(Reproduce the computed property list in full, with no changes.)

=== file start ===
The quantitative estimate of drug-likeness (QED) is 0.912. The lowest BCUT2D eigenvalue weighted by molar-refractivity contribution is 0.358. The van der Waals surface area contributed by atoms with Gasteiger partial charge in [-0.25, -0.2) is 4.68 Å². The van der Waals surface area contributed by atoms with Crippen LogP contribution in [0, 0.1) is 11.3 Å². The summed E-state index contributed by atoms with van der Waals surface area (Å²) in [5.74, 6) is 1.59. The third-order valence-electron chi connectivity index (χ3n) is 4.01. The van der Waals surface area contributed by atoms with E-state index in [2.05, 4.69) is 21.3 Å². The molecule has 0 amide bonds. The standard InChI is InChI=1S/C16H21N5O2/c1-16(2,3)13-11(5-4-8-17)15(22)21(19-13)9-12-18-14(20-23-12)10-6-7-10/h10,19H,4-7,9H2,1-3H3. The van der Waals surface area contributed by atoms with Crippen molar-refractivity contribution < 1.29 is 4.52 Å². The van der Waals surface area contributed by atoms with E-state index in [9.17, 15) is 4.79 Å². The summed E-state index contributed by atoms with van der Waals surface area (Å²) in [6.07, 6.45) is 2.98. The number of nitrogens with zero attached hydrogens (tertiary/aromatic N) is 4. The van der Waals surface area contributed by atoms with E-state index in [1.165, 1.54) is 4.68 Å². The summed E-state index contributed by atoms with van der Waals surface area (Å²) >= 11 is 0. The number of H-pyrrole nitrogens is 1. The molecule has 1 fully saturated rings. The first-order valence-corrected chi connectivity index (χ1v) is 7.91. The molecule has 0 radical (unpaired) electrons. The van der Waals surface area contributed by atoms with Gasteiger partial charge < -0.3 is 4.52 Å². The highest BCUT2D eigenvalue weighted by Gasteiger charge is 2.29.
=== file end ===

The quantitative estimate of drug-likeness (QED) is 0.912. The lowest BCUT2D eigenvalue weighted by molar-refractivity contribution is 0.358. The van der Waals surface area contributed by atoms with Gasteiger partial charge in [-0.25, -0.2) is 4.68 Å². The van der Waals surface area contributed by atoms with Crippen LogP contribution in [0, 0.1) is 11.3 Å². The summed E-state index contributed by atoms with van der Waals surface area (Å²) in [5.74, 6) is 1.59. The third-order valence-electron chi connectivity index (χ3n) is 4.01. The van der Waals surface area contributed by atoms with E-state index in [2.05, 4.69) is 21.3 Å². The molecule has 0 amide bonds. The standard InChI is InChI=1S/C16H21N5O2/c1-16(2,3)13-11(5-4-8-17)15(22)21(19-13)9-12-18-14(20-23-12)10-6-7-10/h10,19H,4-7,9H2,1-3H3. The van der Waals surface area contributed by atoms with Crippen molar-refractivity contribution < 1.29 is 4.52 Å². The van der Waals surface area contributed by atoms with E-state index in [9.17, 15) is 4.79 Å². The summed E-state index contributed by atoms with van der Waals surface area (Å²) in [6.07, 6.45) is 2.98. The number of nitrogens with zero attached hydrogens (tertiary/aromatic N) is 4. The van der Waals surface area contributed by atoms with E-state index in [1.165, 1.54) is 4.68 Å². The summed E-state index contributed by atoms with van der Waals surface area (Å²) >= 11 is 0. The number of H-pyrrole nitrogens is 1. The molecule has 1 fully saturated rings. The first-order valence-corrected chi connectivity index (χ1v) is 7.91. The molecule has 0 radical (unpaired) electrons. The van der Waals surface area contributed by atoms with Gasteiger partial charge < -0.3 is 4.52 Å². The highest BCUT2D eigenvalue weighted by Gasteiger charge is 2.29.